During the Acts period, wherever Christ’s Ecclesias were located, signs, wonders, and miracles were common place. They were “the order of the day.” The manifestation of actions that defied the laws of nature did not occur in proportion to the faith of the believers in the ecclesias. The most carnal Christian Ecclesia, mentioned in the Bible, was at Corinth (1 Corinthians 1:1-4). Every believer, no matter how carnal, possessed a “spiritual gift” (1 Corinthians 12:7). Even though the Ecclesia at Corinth was a most carnal ecclesia, the supernatural abounded. So, the erroneous idea that the lack of faith is the cause for so few miracles, today, doesn’t pass the “smell test.”

During the Acts Period, the Lord Jesus Christ was setting the stage and making ready a people for the soon coming Kingdom, to wit, His Government in which He would rule the world. His would be the Government of the Heavens. The people He was preparing were those who made up the Ecclesias of God in:

Jerusalem (Acts 8:1), Antioch ((Acts 13:1), Caesarea (Acts 18:22), Ephesus (Acts 20:17), Cenchurea (Rom. 16:1), Corinth (1 Cor. 1:2), Thessalonica (1 Thes. 1:1), Babylon (1 pet. 5:13), Galatia (Gal. 1:2), Macedonia (2 Cor. 8:1) and others throughout the Roman Empire. All of the ecclesias were part of the Ecclesia of God.

Throughout history, many capital cities of empires saw fit, for political reasons, to establish cities within the empire as extensions of the empire’s capital, itself. The empire would make a city a principality, or a protectorate, or a colony, or a city-state. Rome did this in 42 B.C. with the City of Philippi.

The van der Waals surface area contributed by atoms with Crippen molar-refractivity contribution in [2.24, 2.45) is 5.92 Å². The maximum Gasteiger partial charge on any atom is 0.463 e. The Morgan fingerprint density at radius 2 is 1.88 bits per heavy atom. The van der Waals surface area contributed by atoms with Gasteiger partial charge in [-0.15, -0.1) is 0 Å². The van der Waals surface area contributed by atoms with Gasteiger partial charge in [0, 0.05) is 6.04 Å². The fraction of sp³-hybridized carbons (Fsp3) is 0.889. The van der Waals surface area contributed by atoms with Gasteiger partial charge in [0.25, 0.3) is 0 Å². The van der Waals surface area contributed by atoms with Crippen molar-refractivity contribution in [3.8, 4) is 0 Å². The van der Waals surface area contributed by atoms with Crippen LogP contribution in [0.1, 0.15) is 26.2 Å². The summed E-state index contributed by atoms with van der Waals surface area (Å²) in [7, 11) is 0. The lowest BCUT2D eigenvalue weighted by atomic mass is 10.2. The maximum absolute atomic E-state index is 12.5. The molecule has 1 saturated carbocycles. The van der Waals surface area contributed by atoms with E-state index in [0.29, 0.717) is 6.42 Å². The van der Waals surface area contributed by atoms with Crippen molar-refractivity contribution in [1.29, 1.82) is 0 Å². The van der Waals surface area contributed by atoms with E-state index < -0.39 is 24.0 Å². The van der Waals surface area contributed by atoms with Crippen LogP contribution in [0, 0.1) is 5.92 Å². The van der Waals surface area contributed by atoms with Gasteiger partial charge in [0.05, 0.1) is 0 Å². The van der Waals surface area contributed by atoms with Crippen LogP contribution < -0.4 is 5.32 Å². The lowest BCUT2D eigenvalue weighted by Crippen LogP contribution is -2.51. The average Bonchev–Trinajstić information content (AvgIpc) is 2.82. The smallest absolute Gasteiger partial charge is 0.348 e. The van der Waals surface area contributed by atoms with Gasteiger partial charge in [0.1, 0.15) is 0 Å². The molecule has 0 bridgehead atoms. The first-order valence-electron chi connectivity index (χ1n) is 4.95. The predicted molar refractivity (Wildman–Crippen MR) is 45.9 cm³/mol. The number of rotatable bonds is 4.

According to Unger’s Bible Dictionary, “The fertile plain of Philippi was the battlefield between Mark Antony and Octavian and Brutus and Cassius, in which the former conquered and the Roman Republic was overthrown in 42 B.C. In celebration of the victory the city [Philippi] was made a Roman colony with the special privileges this involved. Rome was reproduced, in miniature, in Phillipi. The City had voting rights, their own senate and magistrates, and the Roman Law.”

Heaven’s Principalities

Ecclesias (i.e. churches) were planted throughout the Roman Empire during the “Acts of the Apostles.” They existed as principalities of Heaven. A principality, in this sense, was a small miniature state, or a city-state ruled by a prince. As Heaven’s principalities, they may have been located within the geographical boundaries of certain cities, or countries, but their allegiance was not to earthly magistrates, kings, or a Roman Caesar, but rather, to another King (Acts 17:7), the One and Only King of kings ─ the Only Potentate (1 Timothy 6:16)—the Lord Jesus Christ.